Flyer Fox (Tymac) Review | Computer & Video Games - Everygamegoing

C&VG


Flyer Fox
By Tymac
Commodore 64

 
Published in Computer & Video Games #40

Flyer Fox

It talks! So says the blurb for Flyer Fox, a flight/combat simulation from Tymac, a company new to the pages of C&VG.

Well, your Commodore does make a brave attempt to sound like a jet-fighter's radio - but ends up sounding like someone trying to speak with a mouthful of rice crispies. But don't let that put you off the game. Flyer Fox is a playable shoot-out style game with nice graphics. Shame about the sound.

The scenario is pretty basic. You are put in the pilot's seat of a jet fighter escorting a Jumbo jet airliner through hostile skies. Your job is to defend the airliner against the attacks of enemy fighters.

The screen shows your view of the outside world through the cockpit plus instrumentation which includes a radar screen - to show where the enemy jets are, an artificial horizon - to show your jets' attitude in flight, an altimeter and compass to help you relocate the airliner after a dogfight with the enemy.

There's also a readout which tells you the damage status of the airliner plus a fuel gauge. Your fuel gets replenished only if you complete a level by successfully fighting off all the enemy and protecting the airliner from any critical damage.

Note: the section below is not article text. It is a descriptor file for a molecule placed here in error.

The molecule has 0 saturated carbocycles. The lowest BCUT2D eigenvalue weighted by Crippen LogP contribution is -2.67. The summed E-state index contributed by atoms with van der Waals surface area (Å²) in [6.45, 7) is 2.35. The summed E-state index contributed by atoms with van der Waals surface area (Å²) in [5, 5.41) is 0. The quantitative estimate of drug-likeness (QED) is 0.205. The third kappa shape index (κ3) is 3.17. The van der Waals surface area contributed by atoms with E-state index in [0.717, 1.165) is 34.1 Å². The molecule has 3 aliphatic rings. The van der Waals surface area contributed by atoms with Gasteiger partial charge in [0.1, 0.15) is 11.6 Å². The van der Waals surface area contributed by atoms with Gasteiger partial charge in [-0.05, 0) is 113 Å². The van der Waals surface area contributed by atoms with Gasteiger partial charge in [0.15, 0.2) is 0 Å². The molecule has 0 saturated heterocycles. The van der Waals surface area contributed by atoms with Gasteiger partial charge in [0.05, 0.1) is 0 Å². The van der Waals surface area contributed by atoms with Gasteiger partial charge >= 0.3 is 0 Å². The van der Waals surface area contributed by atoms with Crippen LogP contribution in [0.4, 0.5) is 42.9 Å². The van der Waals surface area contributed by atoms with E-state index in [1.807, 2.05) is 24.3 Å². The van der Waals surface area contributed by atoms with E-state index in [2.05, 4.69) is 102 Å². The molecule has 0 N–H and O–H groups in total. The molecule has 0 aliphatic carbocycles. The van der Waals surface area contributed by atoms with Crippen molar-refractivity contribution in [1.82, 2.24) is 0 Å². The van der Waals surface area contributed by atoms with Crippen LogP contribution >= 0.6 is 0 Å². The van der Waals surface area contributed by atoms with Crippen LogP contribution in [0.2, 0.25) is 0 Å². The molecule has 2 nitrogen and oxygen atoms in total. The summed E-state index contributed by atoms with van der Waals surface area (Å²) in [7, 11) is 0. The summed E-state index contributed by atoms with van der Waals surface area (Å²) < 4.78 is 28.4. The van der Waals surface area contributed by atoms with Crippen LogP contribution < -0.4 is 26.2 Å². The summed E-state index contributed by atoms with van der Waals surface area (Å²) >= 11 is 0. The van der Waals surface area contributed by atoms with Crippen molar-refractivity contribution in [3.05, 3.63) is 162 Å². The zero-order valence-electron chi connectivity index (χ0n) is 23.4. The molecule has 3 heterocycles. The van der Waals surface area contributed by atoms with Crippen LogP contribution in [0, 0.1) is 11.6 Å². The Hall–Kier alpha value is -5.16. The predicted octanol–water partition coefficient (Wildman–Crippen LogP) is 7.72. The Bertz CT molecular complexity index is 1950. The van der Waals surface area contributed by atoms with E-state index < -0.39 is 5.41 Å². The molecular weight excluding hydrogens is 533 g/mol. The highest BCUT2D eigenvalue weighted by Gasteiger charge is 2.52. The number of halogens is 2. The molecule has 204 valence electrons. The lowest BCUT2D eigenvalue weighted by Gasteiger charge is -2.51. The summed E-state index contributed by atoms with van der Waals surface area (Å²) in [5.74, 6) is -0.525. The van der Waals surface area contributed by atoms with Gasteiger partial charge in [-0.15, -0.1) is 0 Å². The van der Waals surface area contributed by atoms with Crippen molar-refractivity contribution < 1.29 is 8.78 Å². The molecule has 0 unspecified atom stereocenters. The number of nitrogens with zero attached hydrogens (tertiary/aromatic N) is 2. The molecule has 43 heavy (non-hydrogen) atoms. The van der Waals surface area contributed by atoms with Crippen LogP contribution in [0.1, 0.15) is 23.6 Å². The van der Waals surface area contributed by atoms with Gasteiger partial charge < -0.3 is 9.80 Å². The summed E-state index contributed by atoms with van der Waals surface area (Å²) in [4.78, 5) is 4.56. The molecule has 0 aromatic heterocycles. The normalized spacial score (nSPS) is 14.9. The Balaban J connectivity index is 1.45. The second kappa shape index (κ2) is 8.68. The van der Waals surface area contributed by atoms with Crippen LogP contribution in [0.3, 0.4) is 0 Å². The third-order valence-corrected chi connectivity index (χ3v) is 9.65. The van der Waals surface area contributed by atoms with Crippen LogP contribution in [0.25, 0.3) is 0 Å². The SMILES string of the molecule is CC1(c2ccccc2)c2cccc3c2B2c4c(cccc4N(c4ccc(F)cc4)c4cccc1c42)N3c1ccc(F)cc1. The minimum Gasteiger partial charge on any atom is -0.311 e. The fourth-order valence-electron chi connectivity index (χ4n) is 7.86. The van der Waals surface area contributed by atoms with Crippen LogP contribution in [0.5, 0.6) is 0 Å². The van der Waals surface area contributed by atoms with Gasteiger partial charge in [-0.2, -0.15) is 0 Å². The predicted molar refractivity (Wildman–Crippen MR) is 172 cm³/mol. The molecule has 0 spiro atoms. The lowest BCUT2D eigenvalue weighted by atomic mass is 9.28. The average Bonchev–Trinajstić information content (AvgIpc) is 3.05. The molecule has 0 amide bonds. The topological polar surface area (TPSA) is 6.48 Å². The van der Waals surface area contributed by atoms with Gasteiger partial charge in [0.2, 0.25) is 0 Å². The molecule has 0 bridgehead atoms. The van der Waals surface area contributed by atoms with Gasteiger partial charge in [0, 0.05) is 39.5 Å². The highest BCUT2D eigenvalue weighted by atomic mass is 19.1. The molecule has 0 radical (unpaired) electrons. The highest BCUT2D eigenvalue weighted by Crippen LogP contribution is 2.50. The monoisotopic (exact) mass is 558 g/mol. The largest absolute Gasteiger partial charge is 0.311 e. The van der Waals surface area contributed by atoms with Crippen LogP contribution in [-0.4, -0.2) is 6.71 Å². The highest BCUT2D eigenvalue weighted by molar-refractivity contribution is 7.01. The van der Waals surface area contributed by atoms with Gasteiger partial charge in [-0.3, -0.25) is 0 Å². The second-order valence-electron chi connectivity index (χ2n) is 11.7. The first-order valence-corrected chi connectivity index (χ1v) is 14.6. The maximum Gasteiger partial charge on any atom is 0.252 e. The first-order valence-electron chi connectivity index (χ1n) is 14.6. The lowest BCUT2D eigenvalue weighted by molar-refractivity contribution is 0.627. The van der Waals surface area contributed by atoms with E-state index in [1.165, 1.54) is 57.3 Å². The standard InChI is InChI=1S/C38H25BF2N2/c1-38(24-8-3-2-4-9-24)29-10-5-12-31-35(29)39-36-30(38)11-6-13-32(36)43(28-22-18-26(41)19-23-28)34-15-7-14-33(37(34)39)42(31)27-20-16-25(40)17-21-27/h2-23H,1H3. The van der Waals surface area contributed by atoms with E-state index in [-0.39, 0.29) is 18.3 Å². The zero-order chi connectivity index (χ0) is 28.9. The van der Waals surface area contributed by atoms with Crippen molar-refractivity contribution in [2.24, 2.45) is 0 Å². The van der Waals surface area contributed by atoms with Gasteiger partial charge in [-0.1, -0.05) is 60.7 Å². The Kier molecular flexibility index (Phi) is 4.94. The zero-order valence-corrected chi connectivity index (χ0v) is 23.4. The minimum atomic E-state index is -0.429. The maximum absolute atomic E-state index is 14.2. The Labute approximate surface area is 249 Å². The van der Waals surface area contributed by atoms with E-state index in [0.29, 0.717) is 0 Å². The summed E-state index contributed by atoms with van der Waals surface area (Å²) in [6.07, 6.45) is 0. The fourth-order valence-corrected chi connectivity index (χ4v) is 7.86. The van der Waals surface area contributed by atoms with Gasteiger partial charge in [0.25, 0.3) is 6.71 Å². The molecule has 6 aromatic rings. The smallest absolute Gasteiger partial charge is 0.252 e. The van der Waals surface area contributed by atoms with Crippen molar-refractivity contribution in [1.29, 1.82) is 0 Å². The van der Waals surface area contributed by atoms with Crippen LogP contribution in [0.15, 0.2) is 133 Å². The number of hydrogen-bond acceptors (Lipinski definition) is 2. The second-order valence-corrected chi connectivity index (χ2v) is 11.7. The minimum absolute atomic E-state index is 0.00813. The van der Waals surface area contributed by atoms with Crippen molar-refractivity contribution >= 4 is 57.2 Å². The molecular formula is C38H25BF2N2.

To shoot down the enemy jets you have to lock your sights onto their retreating tails and blast them. But it's not as easy as it sounds as those enemy jets don't hand around waiting to be blown up. They dodge and weave around the sky making your task pretty challenging.

The "soundtrack" says things like "Break away!" - as the enemy attacks - I think. But I couldn't quite catch the longer messages.

There are several levels of play with the jets coming in groups of greater numbers. You score points for blasting the jets and get a bonus if you complete a level quickly with fuel left.

One criticism I have is that you have to wait around a bit too long for the enemy jets to attack. After all, when you've got an airliner to protect you're not going to rush about looking for them, are you?

Don't buy this game for the promise of sound synthesis. But if you enjoy a straightforward shoot out you could do worse than Flyer Fox.